WASHINGTON, June 1 (UPI) -- The U.S. Supreme Court ruled 6-3 Tuesday a sex offender moving to another state didn't have to update his registration if he moved before a law took effect.
The 2006 Sex Offender Registration and Notification Act requires sex offenders to register, and makes it a crime for any person required to register to fail to update his registration when moving to another state.
Thomas Carr pleaded guilty in Alabama to first-degree sexual abuse and was sentenced to 15 years, with all but two years suspended. Receiving credit for time previously served, Carr was released on probation July 3, 2004, and registered as a sex offender as required by Alabama law.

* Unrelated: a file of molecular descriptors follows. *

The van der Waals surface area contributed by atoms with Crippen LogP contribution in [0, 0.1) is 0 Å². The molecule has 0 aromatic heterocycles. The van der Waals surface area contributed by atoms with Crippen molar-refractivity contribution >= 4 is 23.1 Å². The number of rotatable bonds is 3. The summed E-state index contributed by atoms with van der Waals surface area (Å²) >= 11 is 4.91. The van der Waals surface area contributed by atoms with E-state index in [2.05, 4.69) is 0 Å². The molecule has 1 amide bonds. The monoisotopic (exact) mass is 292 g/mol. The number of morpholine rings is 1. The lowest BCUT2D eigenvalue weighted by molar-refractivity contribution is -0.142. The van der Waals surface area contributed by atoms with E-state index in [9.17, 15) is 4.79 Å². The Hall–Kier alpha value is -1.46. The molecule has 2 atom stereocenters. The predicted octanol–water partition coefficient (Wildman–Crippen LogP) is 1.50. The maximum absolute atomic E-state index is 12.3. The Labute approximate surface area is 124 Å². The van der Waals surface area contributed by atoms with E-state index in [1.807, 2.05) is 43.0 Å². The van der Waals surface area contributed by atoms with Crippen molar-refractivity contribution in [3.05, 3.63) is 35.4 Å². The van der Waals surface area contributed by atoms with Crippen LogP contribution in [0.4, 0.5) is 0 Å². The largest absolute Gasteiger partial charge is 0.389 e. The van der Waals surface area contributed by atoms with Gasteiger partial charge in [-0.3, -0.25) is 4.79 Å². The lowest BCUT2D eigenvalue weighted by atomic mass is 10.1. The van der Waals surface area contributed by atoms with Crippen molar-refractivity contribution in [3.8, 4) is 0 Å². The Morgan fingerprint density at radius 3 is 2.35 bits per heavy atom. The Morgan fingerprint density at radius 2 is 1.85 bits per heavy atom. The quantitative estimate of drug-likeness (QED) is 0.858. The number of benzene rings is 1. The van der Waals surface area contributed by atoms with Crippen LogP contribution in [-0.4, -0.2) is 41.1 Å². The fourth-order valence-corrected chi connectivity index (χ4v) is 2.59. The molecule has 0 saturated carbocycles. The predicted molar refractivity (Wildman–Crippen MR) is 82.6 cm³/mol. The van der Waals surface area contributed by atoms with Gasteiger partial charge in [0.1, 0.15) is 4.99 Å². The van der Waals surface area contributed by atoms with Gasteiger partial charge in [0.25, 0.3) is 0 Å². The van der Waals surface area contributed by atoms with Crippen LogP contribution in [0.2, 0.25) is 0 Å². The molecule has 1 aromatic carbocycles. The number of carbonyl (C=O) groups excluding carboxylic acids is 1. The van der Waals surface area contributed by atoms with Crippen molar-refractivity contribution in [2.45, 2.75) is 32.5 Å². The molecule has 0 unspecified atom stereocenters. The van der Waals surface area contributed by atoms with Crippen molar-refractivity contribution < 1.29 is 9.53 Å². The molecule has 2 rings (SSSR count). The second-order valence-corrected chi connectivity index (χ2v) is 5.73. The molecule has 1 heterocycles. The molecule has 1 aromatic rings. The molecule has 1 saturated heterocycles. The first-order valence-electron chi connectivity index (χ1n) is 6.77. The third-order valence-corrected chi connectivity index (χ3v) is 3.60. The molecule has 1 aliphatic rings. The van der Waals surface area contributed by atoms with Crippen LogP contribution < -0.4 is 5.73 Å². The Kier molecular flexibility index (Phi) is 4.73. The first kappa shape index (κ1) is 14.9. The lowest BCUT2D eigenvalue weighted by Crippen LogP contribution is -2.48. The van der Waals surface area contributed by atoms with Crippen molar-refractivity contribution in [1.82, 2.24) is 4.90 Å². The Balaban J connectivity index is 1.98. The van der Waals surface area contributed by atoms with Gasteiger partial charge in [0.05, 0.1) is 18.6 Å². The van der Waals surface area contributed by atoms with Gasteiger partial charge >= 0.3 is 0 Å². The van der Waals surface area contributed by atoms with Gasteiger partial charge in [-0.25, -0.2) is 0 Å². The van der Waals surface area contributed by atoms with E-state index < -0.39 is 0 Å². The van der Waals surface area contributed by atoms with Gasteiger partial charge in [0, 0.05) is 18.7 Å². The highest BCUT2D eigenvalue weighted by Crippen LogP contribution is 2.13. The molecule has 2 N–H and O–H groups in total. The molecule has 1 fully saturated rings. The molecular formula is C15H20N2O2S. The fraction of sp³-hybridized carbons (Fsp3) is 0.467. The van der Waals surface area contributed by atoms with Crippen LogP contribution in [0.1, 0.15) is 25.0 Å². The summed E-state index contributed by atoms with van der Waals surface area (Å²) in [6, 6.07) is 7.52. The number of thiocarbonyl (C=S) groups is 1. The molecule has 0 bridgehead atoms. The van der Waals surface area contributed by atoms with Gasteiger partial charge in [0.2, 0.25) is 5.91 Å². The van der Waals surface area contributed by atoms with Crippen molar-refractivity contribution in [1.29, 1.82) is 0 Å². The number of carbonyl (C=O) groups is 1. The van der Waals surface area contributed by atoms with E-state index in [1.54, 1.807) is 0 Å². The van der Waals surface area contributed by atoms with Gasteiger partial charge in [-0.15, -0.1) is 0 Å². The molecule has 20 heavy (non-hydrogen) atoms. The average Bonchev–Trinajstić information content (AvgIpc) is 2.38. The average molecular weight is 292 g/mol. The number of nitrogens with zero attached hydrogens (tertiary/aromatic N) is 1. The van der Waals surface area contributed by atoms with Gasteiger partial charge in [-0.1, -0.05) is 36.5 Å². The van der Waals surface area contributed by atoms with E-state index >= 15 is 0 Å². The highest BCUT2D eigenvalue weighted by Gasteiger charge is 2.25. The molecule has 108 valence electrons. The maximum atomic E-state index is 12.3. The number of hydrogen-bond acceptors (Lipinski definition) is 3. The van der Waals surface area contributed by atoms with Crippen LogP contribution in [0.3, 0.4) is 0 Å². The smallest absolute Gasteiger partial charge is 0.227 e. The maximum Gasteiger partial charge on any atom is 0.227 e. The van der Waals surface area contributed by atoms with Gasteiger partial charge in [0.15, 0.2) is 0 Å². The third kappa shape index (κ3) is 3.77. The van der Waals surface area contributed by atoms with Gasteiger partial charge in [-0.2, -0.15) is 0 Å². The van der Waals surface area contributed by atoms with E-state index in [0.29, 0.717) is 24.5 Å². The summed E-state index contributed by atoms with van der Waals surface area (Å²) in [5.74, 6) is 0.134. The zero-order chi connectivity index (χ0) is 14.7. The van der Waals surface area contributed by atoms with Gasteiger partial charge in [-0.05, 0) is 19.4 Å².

In late 2004 or early 2005, prior to SORNA's enactment, Carr relocated from Alabama to Indiana, court records say. He did not comply with Indiana's sex-offender registration requirements. In July 2007, Carr became involved in a fight in Fort Wayne, Ind., drawing the attention of police, and federal prosecutors charged Carr in Indiana with failing to register after moving in violation of the federal law.
A federal appeals court in Chicago affirmed his conviction, but the Supreme Court reversed.
Writing for the majority, Justice Sonia Sotomayor said charging Carr with a SORNA violation for activity occurring before the law came into effect violated the ex post facto clause of the Constitution, which bans after the fact prosecutions.
She said the key was that an offender had to become subject to SORNA in the first place before going to another state and failing to register.